Professor Arthur Shapiro’s contest, which contributes to climate change research, has returned again after a two-year halt due to the pandemic
By KAYA DO-KHANH — email@example.com
A UC Davis professor in the Department of Evolution and Ecology (EVE), Arthur Shapiro, has hosted an annual Beer-for-a-Butterfly Contest, which contributes to climate change research, since 1972. After a two-year hiatus due to the pandemic, the contest has resumed this year.
Shapiro started the contest as a part of his long-term studies of butterfly life cycles and climate change. He has been collecting data on butterfly population trends across 10 sites in California for approximately two-week intervals since 1972, according to his research website.
The contest is open to the public, and the participant who finds and collects the first Cabbage White butterfly of the year in central California is awarded a pitcher of beer (or its equivalent) as a prize. The contest rules state that the butterfly must be brought in alive to the Department of Evolution and Ecology office at 2320 Storer Hall with complete data about the date, time and location of its collection. The butterfly also has to be an adult with no caterpillars or pupae and be found outdoors.
Shapiro said that since 1972, the first flight of the Cabbage White butterfly has occurred between Jan. 1 to Feb. 22, with Jan. 20 being the average first flight date, according to the UC Agriculture and Natural Resources website.
However, due to the recent heavy storms in Northern California during the first two weeks of January, Shapiro said that he expects the butterflies to come out later this year. He noted that the recent weather patterns, which are not suitable for butterflies to fly in, are “unusual but not unique,” and based on his studies of climatological data, the butterflies have come out later than usual in similar weather patterns over the years. Meteorology is a hobby of his, and he does weather forecasting. He has been predicting that the current weather pattern would end on Jan. 19 and that butterflies would start to come out with a “sustained period of warm, dry weather.”
A Los Angeles Times article from 2019 described Shapiro’s difficulty articulating why butterflies fascinated him as a boy. Despite his trouble articulating the root of his interest in butterflies, he shared that what began as a niche interest within his studies has developed over the years.
“When I started this [study], there was no perception of global warming […] and as time has gone by, it has become clear that there is a phenomenon of directional climate change,” Shapiro said. “This project is a small part of my research program, but it has acquired new significance in the context of global climate change because it has become an indicator of the biological consequences of climate change.”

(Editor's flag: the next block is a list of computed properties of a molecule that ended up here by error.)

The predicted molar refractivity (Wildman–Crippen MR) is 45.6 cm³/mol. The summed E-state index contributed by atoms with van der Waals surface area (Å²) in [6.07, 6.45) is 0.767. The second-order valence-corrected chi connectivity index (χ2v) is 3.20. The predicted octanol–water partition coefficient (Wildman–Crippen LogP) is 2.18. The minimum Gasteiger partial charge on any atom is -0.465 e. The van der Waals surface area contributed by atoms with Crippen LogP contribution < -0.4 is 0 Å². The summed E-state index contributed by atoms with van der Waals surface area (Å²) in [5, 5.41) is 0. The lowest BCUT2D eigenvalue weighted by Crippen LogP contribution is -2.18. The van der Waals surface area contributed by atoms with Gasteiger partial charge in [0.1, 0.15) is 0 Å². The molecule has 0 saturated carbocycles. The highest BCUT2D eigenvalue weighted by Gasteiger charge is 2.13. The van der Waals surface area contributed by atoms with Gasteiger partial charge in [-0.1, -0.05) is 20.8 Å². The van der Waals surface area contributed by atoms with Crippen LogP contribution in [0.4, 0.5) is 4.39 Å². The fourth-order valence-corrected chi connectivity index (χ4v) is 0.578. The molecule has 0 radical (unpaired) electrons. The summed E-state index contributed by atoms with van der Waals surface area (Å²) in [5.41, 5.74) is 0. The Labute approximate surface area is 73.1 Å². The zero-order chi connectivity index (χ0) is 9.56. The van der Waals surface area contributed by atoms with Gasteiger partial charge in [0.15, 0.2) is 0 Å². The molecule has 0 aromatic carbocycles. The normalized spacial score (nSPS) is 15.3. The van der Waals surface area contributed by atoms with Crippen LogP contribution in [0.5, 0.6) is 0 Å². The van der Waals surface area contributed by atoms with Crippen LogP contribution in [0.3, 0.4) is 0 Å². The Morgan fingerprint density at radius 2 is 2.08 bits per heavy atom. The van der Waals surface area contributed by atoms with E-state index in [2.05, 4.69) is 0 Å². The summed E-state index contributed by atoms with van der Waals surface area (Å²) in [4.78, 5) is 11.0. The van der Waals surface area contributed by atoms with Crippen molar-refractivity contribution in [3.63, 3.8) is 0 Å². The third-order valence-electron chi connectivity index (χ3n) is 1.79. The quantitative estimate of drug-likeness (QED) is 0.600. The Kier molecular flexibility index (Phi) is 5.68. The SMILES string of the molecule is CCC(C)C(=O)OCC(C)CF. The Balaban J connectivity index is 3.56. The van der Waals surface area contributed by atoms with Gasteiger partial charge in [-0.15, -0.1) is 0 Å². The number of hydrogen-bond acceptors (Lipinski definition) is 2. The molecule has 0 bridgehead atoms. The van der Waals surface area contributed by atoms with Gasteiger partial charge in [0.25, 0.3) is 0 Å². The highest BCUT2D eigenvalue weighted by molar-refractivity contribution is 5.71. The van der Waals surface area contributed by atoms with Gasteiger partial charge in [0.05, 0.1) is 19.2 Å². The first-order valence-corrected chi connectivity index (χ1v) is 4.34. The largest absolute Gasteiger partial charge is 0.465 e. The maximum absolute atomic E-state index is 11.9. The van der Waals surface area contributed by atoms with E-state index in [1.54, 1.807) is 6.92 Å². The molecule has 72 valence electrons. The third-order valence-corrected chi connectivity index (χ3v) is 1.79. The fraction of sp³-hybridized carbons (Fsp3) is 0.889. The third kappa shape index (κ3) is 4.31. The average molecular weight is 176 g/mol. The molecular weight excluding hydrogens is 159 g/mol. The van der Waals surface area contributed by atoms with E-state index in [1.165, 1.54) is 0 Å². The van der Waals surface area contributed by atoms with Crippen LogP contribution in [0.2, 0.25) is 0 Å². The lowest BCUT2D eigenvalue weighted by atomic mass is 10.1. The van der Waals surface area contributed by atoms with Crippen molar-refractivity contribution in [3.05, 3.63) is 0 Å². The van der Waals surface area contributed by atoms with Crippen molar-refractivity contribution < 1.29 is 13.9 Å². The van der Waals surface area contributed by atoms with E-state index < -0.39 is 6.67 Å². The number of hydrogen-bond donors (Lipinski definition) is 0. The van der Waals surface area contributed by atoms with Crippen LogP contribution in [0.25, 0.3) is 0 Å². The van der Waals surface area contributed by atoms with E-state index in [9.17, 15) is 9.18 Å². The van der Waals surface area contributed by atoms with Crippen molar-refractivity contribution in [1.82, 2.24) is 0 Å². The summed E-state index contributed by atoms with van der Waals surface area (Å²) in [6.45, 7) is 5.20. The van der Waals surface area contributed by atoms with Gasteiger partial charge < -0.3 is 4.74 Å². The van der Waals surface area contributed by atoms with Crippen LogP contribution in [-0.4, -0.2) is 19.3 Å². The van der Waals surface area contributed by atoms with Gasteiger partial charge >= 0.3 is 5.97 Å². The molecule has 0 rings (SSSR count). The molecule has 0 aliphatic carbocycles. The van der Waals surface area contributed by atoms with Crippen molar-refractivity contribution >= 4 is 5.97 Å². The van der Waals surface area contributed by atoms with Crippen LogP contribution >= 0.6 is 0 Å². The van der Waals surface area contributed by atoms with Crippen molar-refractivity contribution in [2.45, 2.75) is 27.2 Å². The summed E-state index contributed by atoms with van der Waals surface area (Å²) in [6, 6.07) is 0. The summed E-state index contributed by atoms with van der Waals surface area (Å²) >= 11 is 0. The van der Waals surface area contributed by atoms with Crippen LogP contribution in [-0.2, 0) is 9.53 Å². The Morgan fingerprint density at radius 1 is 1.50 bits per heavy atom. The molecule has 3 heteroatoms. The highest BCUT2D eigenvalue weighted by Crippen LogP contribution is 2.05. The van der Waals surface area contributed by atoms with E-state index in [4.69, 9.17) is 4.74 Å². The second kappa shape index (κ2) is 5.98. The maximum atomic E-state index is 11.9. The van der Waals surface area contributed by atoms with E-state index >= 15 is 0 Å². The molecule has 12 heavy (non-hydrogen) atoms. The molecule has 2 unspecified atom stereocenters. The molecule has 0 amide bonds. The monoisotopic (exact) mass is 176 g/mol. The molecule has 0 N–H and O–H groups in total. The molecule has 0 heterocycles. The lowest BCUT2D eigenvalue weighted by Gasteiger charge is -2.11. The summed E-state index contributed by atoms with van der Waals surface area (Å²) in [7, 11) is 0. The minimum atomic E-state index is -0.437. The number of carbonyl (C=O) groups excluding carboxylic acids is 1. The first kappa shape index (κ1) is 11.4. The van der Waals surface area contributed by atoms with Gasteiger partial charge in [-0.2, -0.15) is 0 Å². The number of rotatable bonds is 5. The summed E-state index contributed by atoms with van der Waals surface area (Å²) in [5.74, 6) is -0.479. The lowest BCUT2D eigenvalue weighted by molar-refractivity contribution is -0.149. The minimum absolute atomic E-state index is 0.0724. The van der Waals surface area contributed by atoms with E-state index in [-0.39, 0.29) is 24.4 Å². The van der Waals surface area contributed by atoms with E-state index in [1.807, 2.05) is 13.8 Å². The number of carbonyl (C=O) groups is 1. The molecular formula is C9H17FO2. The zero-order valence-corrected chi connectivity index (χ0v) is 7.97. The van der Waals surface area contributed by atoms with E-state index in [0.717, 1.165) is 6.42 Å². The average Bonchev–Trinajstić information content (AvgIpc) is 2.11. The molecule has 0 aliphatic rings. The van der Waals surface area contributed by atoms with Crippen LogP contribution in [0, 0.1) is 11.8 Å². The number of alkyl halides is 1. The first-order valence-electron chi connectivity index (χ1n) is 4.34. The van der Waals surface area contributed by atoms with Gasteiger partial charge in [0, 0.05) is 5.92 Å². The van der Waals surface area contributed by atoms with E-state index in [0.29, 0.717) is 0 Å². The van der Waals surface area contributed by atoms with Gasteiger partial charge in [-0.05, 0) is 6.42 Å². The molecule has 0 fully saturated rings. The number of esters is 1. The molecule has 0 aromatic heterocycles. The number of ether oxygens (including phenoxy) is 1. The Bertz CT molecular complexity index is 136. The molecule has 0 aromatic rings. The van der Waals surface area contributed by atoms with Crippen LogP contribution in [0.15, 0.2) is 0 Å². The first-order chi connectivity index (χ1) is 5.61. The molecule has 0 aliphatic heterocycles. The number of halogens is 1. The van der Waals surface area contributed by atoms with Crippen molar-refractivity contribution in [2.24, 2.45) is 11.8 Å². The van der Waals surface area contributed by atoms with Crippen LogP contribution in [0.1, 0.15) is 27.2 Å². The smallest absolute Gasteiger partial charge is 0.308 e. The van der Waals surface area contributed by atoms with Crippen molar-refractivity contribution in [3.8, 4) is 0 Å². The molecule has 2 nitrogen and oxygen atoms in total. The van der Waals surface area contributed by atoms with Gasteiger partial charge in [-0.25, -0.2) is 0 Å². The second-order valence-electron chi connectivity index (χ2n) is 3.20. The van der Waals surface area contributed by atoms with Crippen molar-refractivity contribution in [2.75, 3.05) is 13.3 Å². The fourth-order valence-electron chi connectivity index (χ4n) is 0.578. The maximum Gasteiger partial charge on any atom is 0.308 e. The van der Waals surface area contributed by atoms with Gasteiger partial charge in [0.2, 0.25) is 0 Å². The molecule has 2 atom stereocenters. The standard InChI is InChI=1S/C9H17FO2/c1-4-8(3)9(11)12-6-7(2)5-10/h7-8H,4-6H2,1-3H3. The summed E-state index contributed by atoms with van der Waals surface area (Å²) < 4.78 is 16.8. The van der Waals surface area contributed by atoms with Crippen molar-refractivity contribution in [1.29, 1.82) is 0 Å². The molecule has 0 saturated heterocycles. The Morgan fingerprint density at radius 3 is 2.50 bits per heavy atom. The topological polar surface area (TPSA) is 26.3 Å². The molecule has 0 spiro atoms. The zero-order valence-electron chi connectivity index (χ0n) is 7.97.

He said that he sometimes goes out for hours searching for butterflies after teaching class in the morning. He has a lot of different places where he looks, as he has learned where the butterflies will most likely come out over the years.
“I joke that I understand butterflies much better than I understand my wife, and we got married in 1969,” Shapiro said with a laugh.
After several decades of holding the contest, Shapiro has won all but four times, losing solely to UC Davis graduate students. One recent winner is Jacob Montgomery, a 2017 master’s graduate in ecology who is currently the project manager for California Trout in the Central Valley Region.
Montgomery found the Cabbage White butterfly on his way to the farmers market in 2016, even though he was not searching for it. He knew about the contest and decided to save it and turn it in to see what would happen.
“I didn’t know that I had won the contest when I found the butterfly,” Montgomery said. “I didn’t realize the full magnitude of the impact of me finding it at the moment.”
Montgomery was able to collect his prize and share a pitcher of beer with Shapiro while talking butterflies at The Davis Graduate, a bar and grill that used to be located in the University Mall shopping center, but is no longer open.
“That was by far one of the coolest things I’ve ever done,” Montgomery said.
Shapiro does not have any graduate students anymore, adding that he is 77 years old and is almost ready to retire. After asking him if he would continue the contest after he retires, he replied, “Sure, why not, it’s fun. I like drinking beer.”
Written by: Kaya Do-Khanh — firstname.lastname@example.org